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FOIA: Seismic wave radiation, propagation and event location in laterally heterogeneous media

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posted on Dec, 3 2007 @ 06:40 PM
Seismic wave radiation, propagation and event location in laterally heterogeneous media
Three studies related to nuclear monitoring. Elastic wave scattering, relocation of four presumed nuclear explosions at the Balapan, Kazakhstan test site and the effects of non-sphericity of an explosion cavity on seismic wave radiation.

Document date: 1995-05-01
Department: Earth Resources Laboratory, Massachusetts Institute of Technology
Author: A. Ben-Manahem, M. Imhof, Y. Li, O. Mikhailov, W. Rodi, M.N. Toksoz
Document type: report
pages: 109


Archivist's Notes: Fair to good quality document. Unclassified unlimited public distribution. form 298 page.

posted on Dec, 4 2007 @ 01:22 AM
Table of Contents

List of Contributing Scientis - v
List of Previous and Related Contracts - v
Bibliography of Publications Totally or Partially Supported by the Contract- vi
Preface - vii
Multiple Multipole Expansions for Elastic Scattering - 1

Abstract - 1
Introduction – 2
Theoretical Background – 3
Numerical Results – 8
Discussion – 12
Acknowledgements – 14
References – 15
Figures – 17

Relocation of Explosions at the Balapan, Kazakhstan Test Site - 27

Summary – 27
Introduction – 27
Data Processing – 28
Relocation Results and Conclusions – 33
References – 35
Figures – 37

Multiple Radiation of Seismic Waves from Explosions in Non-spherical Cavities and its Application of Signal Identification – 47

Abstract – 48
Introduction – 49
Spherical Mapping Approximation – 53

Application to Realistic Cavity Shape – 58
Long-Wave Approximation and Corresponding Source Moment Tensor – 60
Surface Waves from explosions in an Underground Cavity – 65
Numerical Results for Radiation Patterns of Body and Surface Waves – 69
Discussion – 73
Acknowledgments – 75
References – 76
Legend of Figures – 79
Appendix A: Fundamental Elastodynamic Vectors, Associated Functions, and Coordinate Transformation Relations – 81
Appendix B: Quadrature of the Cavity Integrals – 86
Figures – 88

The project on which the report is based had three objectives. The first was to develop new methods for modeling regional wave propagation in laterally heterogeneous media. Toward this end we developed some new computational techniques for seismic wave scattering based on the boundary element method and multipole expansions. This report includes a preprint of a paper entitled, "Multiple multipole expansions for elastic scattering," which has been submitted to Journal of the Acoustical Society of America.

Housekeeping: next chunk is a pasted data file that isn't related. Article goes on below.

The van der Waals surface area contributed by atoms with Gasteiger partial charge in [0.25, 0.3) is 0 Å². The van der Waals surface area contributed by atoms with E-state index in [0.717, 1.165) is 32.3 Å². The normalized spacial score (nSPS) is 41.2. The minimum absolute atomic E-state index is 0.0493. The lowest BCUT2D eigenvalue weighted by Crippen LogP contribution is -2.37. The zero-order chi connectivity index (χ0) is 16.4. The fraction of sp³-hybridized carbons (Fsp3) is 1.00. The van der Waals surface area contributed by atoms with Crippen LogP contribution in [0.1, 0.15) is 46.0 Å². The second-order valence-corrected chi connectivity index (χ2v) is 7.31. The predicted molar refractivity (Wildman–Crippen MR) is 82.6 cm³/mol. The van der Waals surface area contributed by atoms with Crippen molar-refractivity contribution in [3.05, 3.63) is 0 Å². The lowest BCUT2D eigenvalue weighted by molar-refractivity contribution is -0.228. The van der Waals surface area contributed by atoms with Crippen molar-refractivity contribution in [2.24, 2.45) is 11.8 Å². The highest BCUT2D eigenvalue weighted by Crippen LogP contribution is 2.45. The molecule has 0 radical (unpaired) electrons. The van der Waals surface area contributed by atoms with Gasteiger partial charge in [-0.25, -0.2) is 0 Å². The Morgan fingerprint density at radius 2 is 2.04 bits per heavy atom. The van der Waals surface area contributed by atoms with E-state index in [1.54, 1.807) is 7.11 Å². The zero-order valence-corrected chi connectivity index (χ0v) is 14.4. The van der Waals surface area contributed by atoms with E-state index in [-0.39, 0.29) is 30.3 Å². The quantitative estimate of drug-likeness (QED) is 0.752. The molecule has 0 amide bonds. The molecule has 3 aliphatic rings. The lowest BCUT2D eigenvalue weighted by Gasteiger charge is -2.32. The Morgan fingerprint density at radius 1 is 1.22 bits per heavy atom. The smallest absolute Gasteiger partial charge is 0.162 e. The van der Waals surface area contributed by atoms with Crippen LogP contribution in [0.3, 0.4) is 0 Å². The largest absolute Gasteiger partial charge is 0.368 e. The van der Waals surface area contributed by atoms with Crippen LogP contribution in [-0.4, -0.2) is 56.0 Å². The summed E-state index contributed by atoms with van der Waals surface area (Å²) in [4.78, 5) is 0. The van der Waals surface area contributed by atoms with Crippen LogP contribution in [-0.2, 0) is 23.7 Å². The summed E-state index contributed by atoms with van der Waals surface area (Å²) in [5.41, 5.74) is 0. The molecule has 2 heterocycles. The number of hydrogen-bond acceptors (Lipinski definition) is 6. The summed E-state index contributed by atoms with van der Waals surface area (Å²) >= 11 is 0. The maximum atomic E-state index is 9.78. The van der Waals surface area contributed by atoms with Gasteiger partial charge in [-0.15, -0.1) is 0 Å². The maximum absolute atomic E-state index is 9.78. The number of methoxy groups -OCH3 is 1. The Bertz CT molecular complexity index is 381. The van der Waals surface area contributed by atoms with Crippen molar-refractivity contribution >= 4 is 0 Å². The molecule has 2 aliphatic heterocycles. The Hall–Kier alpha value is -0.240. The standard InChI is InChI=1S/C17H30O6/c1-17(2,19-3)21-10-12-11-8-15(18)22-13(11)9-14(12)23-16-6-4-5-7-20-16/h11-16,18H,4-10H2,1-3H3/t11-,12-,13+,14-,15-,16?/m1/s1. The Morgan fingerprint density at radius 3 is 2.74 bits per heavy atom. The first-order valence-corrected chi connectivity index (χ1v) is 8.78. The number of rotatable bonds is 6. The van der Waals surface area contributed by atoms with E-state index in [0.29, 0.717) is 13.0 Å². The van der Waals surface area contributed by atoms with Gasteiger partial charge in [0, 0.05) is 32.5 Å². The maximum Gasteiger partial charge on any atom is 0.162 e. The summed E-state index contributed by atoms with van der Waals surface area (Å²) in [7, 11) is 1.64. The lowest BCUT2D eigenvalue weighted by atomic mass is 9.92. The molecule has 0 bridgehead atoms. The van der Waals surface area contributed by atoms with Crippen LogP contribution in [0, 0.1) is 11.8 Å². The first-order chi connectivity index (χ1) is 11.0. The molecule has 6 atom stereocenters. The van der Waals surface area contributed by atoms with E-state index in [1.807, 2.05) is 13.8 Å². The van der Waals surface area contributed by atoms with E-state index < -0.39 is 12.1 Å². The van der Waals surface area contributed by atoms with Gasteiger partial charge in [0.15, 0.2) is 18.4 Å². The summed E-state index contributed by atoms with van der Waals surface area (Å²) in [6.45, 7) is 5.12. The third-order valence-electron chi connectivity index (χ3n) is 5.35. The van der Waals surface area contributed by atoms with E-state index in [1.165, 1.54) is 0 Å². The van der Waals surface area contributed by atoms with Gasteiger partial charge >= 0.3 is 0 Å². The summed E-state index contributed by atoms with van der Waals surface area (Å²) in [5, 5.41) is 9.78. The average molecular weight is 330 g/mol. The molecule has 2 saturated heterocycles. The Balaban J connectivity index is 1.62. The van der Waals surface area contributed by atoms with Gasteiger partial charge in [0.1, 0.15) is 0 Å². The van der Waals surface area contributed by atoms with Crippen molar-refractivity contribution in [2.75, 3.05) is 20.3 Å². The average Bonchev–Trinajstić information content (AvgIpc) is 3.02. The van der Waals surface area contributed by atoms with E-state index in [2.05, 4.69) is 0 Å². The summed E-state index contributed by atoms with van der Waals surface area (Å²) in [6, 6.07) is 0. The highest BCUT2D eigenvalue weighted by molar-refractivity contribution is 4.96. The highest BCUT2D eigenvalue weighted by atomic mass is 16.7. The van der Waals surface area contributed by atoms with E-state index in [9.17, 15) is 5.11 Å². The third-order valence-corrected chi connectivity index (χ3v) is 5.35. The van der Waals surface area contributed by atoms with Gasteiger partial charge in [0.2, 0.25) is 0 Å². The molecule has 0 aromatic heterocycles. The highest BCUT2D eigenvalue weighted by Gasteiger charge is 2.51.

The second objective was to develop techniques for relative event location and apply them to problems of nuclear monitoring. The second part of this report is the application of a relative event location method we developed, based on waveform cross-correlation, to the location of presumed explosions at the Balapan, Kazakhstan Test Site. Events at this test site have been located very accurately on the basis of satellite images, and this provides the opportunity to test the accuracy of our approach and compare it to the location accuracy achievable with conventional seismic techniques.

The third objective was to study the effects of non-spherical cavities on the seismic wave radiation from explosions.

posted on Dec, 27 2007 @ 08:05 PM
This document is entitled: Seismic Wave Radiation, Propagation and
Event Location in Laterally Heterogeneous Media.

Report dated 1995 by Massachusetts Institute of Technology for AFOSR – 109 page document.

Listed under Vela documents.

This document highlights 3 studies related to nuclear monitoring and
- a new approach to modeling elastic wave scattering
- relative event location and waveform cross correlation techniques
are used to relocate 4 presumed nuclear explosions at the Balapan,
Kazakhstan Test Site
- the effects of non-sphericity of an explosion cavity on seismic wave

Reviewer's comment: Though this document is scientific and completely
devoid of judgment regarding morality of nuclear testing or why there
was testing being done in Kazakhstan, my lasting impressions of this
document is that I am again shocked at the quantity of nuclear
explosions this planet has had to tolerate.
In the period of 1965 to 1989, 101 nuclear explosions were detected
from the Balapan test site.
One would think humans never knew that
nuclear radiation was harmful to life.


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